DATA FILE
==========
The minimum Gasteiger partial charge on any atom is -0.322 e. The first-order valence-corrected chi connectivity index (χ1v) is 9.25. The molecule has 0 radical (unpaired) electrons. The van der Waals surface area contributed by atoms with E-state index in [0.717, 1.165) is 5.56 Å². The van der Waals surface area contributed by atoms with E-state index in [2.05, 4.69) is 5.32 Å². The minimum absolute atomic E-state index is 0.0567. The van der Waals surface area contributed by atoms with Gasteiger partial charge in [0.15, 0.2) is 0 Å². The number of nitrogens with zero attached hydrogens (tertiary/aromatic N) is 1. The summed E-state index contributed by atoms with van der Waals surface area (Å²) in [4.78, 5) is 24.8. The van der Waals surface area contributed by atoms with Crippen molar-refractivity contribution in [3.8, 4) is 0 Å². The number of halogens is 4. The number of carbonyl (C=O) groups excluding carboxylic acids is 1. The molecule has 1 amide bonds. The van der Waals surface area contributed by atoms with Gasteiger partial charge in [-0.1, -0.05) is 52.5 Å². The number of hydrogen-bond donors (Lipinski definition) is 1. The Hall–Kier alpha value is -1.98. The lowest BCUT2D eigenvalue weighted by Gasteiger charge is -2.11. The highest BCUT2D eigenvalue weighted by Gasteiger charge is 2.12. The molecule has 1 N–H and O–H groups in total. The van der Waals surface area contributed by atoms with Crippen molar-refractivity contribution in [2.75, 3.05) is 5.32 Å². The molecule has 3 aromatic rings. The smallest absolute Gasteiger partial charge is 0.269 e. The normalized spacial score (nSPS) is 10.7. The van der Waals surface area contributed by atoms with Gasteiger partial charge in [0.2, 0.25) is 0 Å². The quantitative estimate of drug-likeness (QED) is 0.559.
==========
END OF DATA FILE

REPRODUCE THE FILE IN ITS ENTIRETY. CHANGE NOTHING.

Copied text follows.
The minimum Gasteiger partial charge on any atom is -0.322 e. The first-order valence-corrected chi connectivity index (χ1v) is 9.25. The molecule has 0 radical (unpaired) electrons. The van der Waals surface area contributed by atoms with E-state index in [0.717, 1.165) is 5.56 Å². The van der Waals surface area contributed by atoms with E-state index in [2.05, 4.69) is 5.32 Å². The minimum absolute atomic E-state index is 0.0567. The van der Waals surface area contributed by atoms with Gasteiger partial charge in [0.15, 0.2) is 0 Å². The number of nitrogens with zero attached hydrogens (tertiary/aromatic N) is 1. The summed E-state index contributed by atoms with van der Waals surface area (Å²) in [4.78, 5) is 24.8. The van der Waals surface area contributed by atoms with Crippen molar-refractivity contribution in [3.8, 4) is 0 Å². The number of halogens is 4. The number of carbonyl (C=O) groups excluding carboxylic acids is 1. The molecule has 1 amide bonds. The van der Waals surface area contributed by atoms with Gasteiger partial charge in [-0.1, -0.05) is 52.5 Å². The number of hydrogen-bond donors (Lipinski definition) is 1. The Hall–Kier alpha value is -1.98. The lowest BCUT2D eigenvalue weighted by Gasteiger charge is -2.11. The highest BCUT2D eigenvalue weighted by Gasteiger charge is 2.12. The molecule has 1 N–H and O–H groups in total. The van der Waals surface area contributed by atoms with Crippen molar-refractivity contribution in [2.75, 3.05) is 5.32 Å². The molecule has 3 aromatic rings. The smallest absolute Gasteiger partial charge is 0.269 e. The normalized spacial score (nSPS) is 10.7. The van der Waals surface area contributed by atoms with Gasteiger partial charge in [0.2, 0.25) is 0 Å². The quantitative estimate of drug-likeness (QED) is 0.559.